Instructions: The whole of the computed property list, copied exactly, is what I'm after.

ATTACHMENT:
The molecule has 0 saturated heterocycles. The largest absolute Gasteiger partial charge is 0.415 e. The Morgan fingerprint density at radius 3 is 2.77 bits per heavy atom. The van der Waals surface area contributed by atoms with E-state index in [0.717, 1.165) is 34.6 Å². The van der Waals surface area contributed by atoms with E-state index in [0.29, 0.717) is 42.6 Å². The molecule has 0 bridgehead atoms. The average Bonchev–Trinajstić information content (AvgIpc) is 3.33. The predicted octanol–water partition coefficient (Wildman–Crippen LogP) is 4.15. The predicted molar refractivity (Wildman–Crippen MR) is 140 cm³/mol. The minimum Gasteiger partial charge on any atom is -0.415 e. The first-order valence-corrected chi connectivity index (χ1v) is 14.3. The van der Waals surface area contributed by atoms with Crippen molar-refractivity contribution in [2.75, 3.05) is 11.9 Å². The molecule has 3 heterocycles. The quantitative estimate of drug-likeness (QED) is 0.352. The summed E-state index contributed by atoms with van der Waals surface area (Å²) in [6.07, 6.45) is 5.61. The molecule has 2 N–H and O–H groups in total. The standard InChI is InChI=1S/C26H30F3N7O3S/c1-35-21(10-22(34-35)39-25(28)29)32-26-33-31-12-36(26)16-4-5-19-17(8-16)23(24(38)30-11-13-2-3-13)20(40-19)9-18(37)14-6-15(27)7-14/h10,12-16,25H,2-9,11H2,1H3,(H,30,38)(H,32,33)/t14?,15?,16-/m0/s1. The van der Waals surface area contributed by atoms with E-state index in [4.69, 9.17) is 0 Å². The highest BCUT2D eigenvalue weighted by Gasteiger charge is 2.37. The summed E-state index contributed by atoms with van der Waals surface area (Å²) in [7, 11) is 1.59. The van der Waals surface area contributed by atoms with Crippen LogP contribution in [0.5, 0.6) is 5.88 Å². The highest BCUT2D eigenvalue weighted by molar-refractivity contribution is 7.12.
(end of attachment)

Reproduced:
The molecule has 0 saturated heterocycles. The largest absolute Gasteiger partial charge is 0.415 e. The Morgan fingerprint density at radius 3 is 2.77 bits per heavy atom. The van der Waals surface area contributed by atoms with E-state index in [0.717, 1.165) is 34.6 Å². The van der Waals surface area contributed by atoms with E-state index in [0.29, 0.717) is 42.6 Å². The molecule has 0 bridgehead atoms. The average Bonchev–Trinajstić information content (AvgIpc) is 3.33. The predicted octanol–water partition coefficient (Wildman–Crippen LogP) is 4.15. The predicted molar refractivity (Wildman–Crippen MR) is 140 cm³/mol. The minimum Gasteiger partial charge on any atom is -0.415 e. The first-order valence-corrected chi connectivity index (χ1v) is 14.3. The van der Waals surface area contributed by atoms with Crippen molar-refractivity contribution in [2.75, 3.05) is 11.9 Å². The molecule has 3 heterocycles. The quantitative estimate of drug-likeness (QED) is 0.352. The summed E-state index contributed by atoms with van der Waals surface area (Å²) in [6.07, 6.45) is 5.61. The molecule has 2 N–H and O–H groups in total. The standard InChI is InChI=1S/C26H30F3N7O3S/c1-35-21(10-22(34-35)39-25(28)29)32-26-33-31-12-36(26)16-4-5-19-17(8-16)23(24(38)30-11-13-2-3-13)20(40-19)9-18(37)14-6-15(27)7-14/h10,12-16,25H,2-9,11H2,1H3,(H,30,38)(H,32,33)/t14?,15?,16-/m0/s1. The van der Waals surface area contributed by atoms with E-state index in [4.69, 9.17) is 0 Å². The highest BCUT2D eigenvalue weighted by Gasteiger charge is 2.37. The summed E-state index contributed by atoms with van der Waals surface area (Å²) in [7, 11) is 1.59. The van der Waals surface area contributed by atoms with Crippen LogP contribution in [0.5, 0.6) is 5.88 Å². The highest BCUT2D eigenvalue weighted by molar-refractivity contribution is 7.12.